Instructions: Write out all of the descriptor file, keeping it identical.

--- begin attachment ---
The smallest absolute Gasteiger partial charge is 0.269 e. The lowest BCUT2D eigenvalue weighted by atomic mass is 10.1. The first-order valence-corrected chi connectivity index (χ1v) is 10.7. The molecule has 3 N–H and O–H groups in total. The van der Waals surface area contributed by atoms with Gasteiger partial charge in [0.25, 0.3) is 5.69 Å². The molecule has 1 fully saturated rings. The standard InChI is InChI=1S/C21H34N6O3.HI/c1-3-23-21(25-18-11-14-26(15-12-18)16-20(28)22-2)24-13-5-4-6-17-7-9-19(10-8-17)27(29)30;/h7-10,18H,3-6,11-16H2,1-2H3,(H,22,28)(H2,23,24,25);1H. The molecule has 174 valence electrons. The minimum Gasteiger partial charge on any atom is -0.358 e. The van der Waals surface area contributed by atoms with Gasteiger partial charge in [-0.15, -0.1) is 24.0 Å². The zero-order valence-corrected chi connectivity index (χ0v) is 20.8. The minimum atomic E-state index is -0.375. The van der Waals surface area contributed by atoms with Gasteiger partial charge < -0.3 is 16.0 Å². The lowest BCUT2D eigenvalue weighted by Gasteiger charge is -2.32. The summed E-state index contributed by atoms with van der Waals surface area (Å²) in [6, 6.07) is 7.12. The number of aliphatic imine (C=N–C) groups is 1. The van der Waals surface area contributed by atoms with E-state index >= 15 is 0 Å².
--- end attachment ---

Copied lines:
The smallest absolute Gasteiger partial charge is 0.269 e. The lowest BCUT2D eigenvalue weighted by atomic mass is 10.1. The first-order valence-corrected chi connectivity index (χ1v) is 10.7. The molecule has 3 N–H and O–H groups in total. The van der Waals surface area contributed by atoms with Gasteiger partial charge in [0.25, 0.3) is 5.69 Å². The molecule has 1 fully saturated rings. The standard InChI is InChI=1S/C21H34N6O3.HI/c1-3-23-21(25-18-11-14-26(15-12-18)16-20(28)22-2)24-13-5-4-6-17-7-9-19(10-8-17)27(29)30;/h7-10,18H,3-6,11-16H2,1-2H3,(H,22,28)(H2,23,24,25);1H. The molecule has 174 valence electrons. The minimum Gasteiger partial charge on any atom is -0.358 e. The van der Waals surface area contributed by atoms with Gasteiger partial charge in [-0.15, -0.1) is 24.0 Å². The zero-order valence-corrected chi connectivity index (χ0v) is 20.8. The minimum atomic E-state index is -0.375. The van der Waals surface area contributed by atoms with Gasteiger partial charge < -0.3 is 16.0 Å². The lowest BCUT2D eigenvalue weighted by Gasteiger charge is -2.32. The summed E-state index contributed by atoms with van der Waals surface area (Å²) in [6, 6.07) is 7.12. The number of aliphatic imine (C=N–C) groups is 1. The van der Waals surface area contributed by atoms with E-state index >= 15 is 0 Å².